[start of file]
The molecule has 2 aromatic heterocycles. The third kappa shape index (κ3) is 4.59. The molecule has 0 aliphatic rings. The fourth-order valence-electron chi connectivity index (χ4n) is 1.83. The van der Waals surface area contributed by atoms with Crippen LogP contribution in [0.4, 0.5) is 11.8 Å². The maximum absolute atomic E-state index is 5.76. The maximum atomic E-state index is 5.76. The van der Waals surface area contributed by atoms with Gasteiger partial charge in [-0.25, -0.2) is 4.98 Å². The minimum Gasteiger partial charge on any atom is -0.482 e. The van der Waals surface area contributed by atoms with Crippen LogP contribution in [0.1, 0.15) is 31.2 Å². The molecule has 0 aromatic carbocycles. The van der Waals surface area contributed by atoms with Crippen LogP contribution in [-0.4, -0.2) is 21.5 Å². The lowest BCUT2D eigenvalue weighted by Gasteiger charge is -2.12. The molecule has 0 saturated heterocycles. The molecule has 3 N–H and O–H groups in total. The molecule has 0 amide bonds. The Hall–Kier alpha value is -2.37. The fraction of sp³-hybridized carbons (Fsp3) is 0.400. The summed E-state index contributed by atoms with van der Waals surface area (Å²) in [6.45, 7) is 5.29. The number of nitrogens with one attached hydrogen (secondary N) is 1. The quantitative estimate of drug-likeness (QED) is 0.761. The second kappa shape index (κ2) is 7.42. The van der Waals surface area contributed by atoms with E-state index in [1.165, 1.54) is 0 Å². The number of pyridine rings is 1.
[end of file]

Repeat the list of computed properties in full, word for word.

The molecule has 2 aromatic heterocycles. The third kappa shape index (κ3) is 4.59. The molecule has 0 aliphatic rings. The fourth-order valence-electron chi connectivity index (χ4n) is 1.83. The van der Waals surface area contributed by atoms with Crippen LogP contribution in [0.4, 0.5) is 11.8 Å². The maximum absolute atomic E-state index is 5.76. The maximum atomic E-state index is 5.76. The van der Waals surface area contributed by atoms with Gasteiger partial charge in [-0.25, -0.2) is 4.98 Å². The minimum Gasteiger partial charge on any atom is -0.482 e. The van der Waals surface area contributed by atoms with Crippen LogP contribution in [0.1, 0.15) is 31.2 Å². The molecule has 0 aromatic carbocycles. The van der Waals surface area contributed by atoms with Crippen LogP contribution in [-0.4, -0.2) is 21.5 Å². The lowest BCUT2D eigenvalue weighted by Gasteiger charge is -2.12. The molecule has 0 saturated heterocycles. The molecule has 3 N–H and O–H groups in total. The molecule has 0 amide bonds. The Hall–Kier alpha value is -2.37. The fraction of sp³-hybridized carbons (Fsp3) is 0.400. The summed E-state index contributed by atoms with van der Waals surface area (Å²) in [6.45, 7) is 5.29. The number of nitrogens with one attached hydrogen (secondary N) is 1. The quantitative estimate of drug-likeness (QED) is 0.761. The second kappa shape index (κ2) is 7.42. The van der Waals surface area contributed by atoms with E-state index in [1.165, 1.54) is 0 Å². The number of pyridine rings is 1.